The Crimson Fairy Book - online children's book

A Classic fairy tale collection for children by Andrew Lang

Home Main Menu Order Support About Search



Share page  


Previous Contents Next

'I suppose we shall have to eat the smallest of us,' replied the bear, and the marten turned round to seize the squirrel who was much smaller than any of the rest. But the squirrel ran up a tree like lightning, and the marten remembering, just in time, that he was the next in size, slipped quick as thought into a hole in the rocks.
'What shall we eat now?' asked the wolf again, when he had recovered from his surprise.
'We must eat the smallest of us,' repeated the bear, stretching out a paw towards the hare; but the hare was not a hare for nothing, and before the paw had touched her, she had darted deep into the wood.
Now that the squirrel, the marten, and the hare had all gone, the fox was the smallest of the three who were left, and the wolf and the bear explained that they were very sorry, but they would have to eat him. Michael, the fox, did not run away as the others had done, but smiled in a friendly manner, and remarked: 'Things taste so stale in a valley; one's appetite is so much better up on a mountain.' The wolf and the bear agreed, and they turned out of the hollow where they had been walking, and chose a path that led up the mountain side. The fox trotted cheerfully by his two big companions, but on the way he managed to whisper to the wolf: 'Tell me, Peter, when I am eaten, what will you have for your next dinner?'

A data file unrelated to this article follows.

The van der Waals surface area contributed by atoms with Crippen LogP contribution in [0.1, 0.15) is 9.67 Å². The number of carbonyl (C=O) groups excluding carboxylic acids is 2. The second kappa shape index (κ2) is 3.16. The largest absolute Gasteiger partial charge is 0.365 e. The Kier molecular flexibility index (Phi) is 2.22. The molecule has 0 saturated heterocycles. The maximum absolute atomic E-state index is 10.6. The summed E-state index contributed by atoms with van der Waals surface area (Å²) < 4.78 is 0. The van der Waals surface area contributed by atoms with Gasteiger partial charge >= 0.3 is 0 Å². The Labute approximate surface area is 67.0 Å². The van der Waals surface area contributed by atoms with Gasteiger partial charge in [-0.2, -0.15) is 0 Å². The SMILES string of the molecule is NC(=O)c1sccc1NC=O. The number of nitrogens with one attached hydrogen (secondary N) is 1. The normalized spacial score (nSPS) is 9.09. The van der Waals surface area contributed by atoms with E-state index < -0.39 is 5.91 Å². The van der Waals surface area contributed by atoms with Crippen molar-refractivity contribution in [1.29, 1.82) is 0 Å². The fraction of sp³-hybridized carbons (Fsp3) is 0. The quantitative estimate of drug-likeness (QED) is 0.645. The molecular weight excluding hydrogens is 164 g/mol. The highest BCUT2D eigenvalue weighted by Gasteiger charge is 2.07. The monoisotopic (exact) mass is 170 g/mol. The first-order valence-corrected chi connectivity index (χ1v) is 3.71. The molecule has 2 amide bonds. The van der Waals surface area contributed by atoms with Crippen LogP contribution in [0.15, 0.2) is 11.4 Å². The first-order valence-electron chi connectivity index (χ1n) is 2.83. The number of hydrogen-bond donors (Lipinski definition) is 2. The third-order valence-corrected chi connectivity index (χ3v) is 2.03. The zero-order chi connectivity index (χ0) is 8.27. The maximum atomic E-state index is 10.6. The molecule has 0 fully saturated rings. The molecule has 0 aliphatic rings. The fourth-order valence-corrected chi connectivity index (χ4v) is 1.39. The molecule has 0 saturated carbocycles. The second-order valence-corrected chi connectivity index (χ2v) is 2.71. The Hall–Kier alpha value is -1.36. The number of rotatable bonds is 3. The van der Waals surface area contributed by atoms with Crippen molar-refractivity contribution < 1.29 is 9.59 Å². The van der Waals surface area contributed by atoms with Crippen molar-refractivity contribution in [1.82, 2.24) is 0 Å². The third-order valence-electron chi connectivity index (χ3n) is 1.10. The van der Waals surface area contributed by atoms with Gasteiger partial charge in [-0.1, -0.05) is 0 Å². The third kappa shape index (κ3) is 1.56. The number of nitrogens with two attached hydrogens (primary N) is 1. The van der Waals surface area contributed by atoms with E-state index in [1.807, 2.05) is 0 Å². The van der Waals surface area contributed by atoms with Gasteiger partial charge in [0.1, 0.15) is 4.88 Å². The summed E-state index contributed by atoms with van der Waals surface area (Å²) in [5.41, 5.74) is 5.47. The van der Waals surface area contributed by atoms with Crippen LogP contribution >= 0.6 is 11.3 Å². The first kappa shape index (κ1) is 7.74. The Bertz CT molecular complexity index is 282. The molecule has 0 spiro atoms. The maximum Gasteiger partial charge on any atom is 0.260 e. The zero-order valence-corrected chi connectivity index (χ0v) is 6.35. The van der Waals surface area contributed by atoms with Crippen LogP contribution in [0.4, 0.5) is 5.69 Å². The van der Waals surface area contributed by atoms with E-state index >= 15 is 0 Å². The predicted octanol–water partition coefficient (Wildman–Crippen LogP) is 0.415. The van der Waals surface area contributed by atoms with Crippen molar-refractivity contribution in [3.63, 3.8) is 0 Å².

This simple question seemed to put out the wolf very much. What would they have for their next dinner, and, what was more important still, who would there be to eat it? They had made a rule always to dine off the smallest of the party, and when the fox was gone, why of course, he was smaller than the bear.
These thoughts flashed quickly through his head, and he said hastily:
'Dear brothers, would it not be better for us to live together as comrades, and everyone to hunt for the common dinner? Is not my plan a good one?'
'It is the best thing I have ever heard,' answered the fox; and as they were two to one the bear had to be content, though in his heart he would much have preferred a good dinner at once to any friendship.
Previous Contents Next